Extension of nuclear power plants Doel 1 & 2: The Constitutional Court submits preliminary questions to the Court of Justice

Extension of nuclear power plants Doel 1 & 2: The Constitutional Court submits preliminary questions to the Court of Justice

The Act of 28 June 2015 organising the gradual exit from nuclear energy for industrial electricity production with a view to ensuring energy supply security, foresaw a possible extension of the operation of Belgium’s nuclear power plants.  

Specifically with regard to the power plants Doel 1 and 2, this law provided for a possible extension to 15 February and 1 December 2025, respectively (on this also see our newsflash of 3 December 2015).

The non-profit associations “Inter-Environnement Wallonie” and “Bond Beter Leefmilieu Vlaanderen” have filed a demand for annulment against this law to the Constitutional Court. 

An important argument in this demand for annulment is that, within the framework of the adoption of the law and the aforementioned decision-making, no public consultation was organised and no draft environmental impact assessment was prepared. As a result, the aforementioned law is potentially in conflict with the principle of equality and non-discrimination and the right to a healthy environment, and related European conventions, including the Espoo Convention (on environmental impact assessment in a transboundary context) and the Aarhus Convention (on access to information, public participation in decision-making and access to justice in environmental matters).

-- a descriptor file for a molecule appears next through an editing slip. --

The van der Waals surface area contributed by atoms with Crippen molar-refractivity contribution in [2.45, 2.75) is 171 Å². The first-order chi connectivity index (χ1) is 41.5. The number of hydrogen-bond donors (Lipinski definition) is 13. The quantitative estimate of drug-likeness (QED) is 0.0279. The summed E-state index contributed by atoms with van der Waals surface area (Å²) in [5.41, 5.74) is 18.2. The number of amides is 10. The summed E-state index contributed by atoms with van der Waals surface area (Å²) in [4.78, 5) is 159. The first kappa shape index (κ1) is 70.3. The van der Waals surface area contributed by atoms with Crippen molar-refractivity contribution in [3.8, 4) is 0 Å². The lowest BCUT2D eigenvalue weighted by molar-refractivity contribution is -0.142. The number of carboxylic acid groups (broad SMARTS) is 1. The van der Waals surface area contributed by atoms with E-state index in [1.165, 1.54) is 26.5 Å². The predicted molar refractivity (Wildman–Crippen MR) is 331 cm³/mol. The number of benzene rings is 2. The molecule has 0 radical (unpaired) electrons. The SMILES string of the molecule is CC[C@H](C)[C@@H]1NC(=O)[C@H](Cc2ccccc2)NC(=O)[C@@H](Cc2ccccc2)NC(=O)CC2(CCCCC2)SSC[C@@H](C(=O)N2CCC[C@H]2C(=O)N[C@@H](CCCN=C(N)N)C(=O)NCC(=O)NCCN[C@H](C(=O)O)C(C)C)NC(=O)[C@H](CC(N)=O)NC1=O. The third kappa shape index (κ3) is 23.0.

In an interesting decision of 22 June 2017 the Constitutional Court ruled that a Member State of the European Union remains free to determine the structure of its own energy supply. Nevertheless, this state cannot be exempted from compliance with the environmental obligations deriving from the law of the European Union, such as the EIA duty and the related consultation. In order to get clear about the scope of these obligations, the Court has now submitted several preliminary questions to the European Court of Justice on the application of the Espoo Convention, the Aarhus Convention, the European EIA Directive and the Habitats Directive, as well as on the possible enforcement of the consequences of the challenged act in case of conflict with (one of) these legal rules.

For more information on this subject, you can consult Kristof Hectors (unit head) and Barbara Bastiaensen (author).